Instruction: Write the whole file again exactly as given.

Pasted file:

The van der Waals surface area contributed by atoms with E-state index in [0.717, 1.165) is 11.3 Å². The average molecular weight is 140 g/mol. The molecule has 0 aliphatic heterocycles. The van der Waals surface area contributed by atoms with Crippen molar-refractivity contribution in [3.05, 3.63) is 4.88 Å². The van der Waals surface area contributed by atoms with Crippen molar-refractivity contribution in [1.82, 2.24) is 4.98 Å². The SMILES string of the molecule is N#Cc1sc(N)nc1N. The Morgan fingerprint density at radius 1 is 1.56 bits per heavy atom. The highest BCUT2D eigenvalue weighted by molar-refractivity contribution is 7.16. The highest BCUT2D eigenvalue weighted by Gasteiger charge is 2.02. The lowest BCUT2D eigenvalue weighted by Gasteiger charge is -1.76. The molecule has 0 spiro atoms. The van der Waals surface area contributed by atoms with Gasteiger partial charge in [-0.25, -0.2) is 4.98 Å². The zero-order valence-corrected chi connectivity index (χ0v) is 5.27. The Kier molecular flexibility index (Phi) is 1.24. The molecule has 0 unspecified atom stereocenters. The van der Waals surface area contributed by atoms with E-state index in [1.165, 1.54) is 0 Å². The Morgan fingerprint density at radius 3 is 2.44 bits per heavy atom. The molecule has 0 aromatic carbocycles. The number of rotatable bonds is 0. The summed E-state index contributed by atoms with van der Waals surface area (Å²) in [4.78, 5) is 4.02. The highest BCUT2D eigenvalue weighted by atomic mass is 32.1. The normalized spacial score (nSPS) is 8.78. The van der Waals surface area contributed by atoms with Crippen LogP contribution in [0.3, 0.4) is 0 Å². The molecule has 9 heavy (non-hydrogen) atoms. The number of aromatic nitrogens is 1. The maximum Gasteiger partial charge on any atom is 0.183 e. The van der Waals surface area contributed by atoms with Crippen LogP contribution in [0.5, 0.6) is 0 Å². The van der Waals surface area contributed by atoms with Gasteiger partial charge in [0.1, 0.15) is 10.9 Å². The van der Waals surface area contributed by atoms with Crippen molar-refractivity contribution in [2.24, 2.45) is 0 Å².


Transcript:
The van der Waals surface area contributed by atoms with E-state index in [0.717, 1.165) is 11.3 Å². The average molecular weight is 140 g/mol. The molecule has 0 aliphatic heterocycles. The van der Waals surface area contributed by atoms with Crippen molar-refractivity contribution in [3.05, 3.63) is 4.88 Å². The van der Waals surface area contributed by atoms with Crippen molar-refractivity contribution in [1.82, 2.24) is 4.98 Å². The SMILES string of the molecule is N#Cc1sc(N)nc1N. The Morgan fingerprint density at radius 1 is 1.56 bits per heavy atom. The highest BCUT2D eigenvalue weighted by molar-refractivity contribution is 7.16. The highest BCUT2D eigenvalue weighted by Gasteiger charge is 2.02. The lowest BCUT2D eigenvalue weighted by Gasteiger charge is -1.76. The molecule has 0 spiro atoms. The van der Waals surface area contributed by atoms with Gasteiger partial charge in [-0.25, -0.2) is 4.98 Å². The zero-order valence-corrected chi connectivity index (χ0v) is 5.27. The Kier molecular flexibility index (Phi) is 1.24. The molecule has 0 unspecified atom stereocenters. The van der Waals surface area contributed by atoms with E-state index in [1.165, 1.54) is 0 Å². The Morgan fingerprint density at radius 3 is 2.44 bits per heavy atom. The molecule has 0 aromatic carbocycles. The number of rotatable bonds is 0. The summed E-state index contributed by atoms with van der Waals surface area (Å²) in [4.78, 5) is 4.02. The highest BCUT2D eigenvalue weighted by atomic mass is 32.1. The normalized spacial score (nSPS) is 8.78. The van der Waals surface area contributed by atoms with Crippen LogP contribution in [0.3, 0.4) is 0 Å². The molecule has 9 heavy (non-hydrogen) atoms. The number of aromatic nitrogens is 1. The maximum Gasteiger partial charge on any atom is 0.183 e. The van der Waals surface area contributed by atoms with Crippen LogP contribution in [0.5, 0.6) is 0 Å². The van der Waals surface area contributed by atoms with Gasteiger partial charge in [0.1, 0.15) is 10.9 Å². The van der Waals surface area contributed by atoms with Crippen molar-refractivity contribution in [2.24, 2.45) is 0 Å².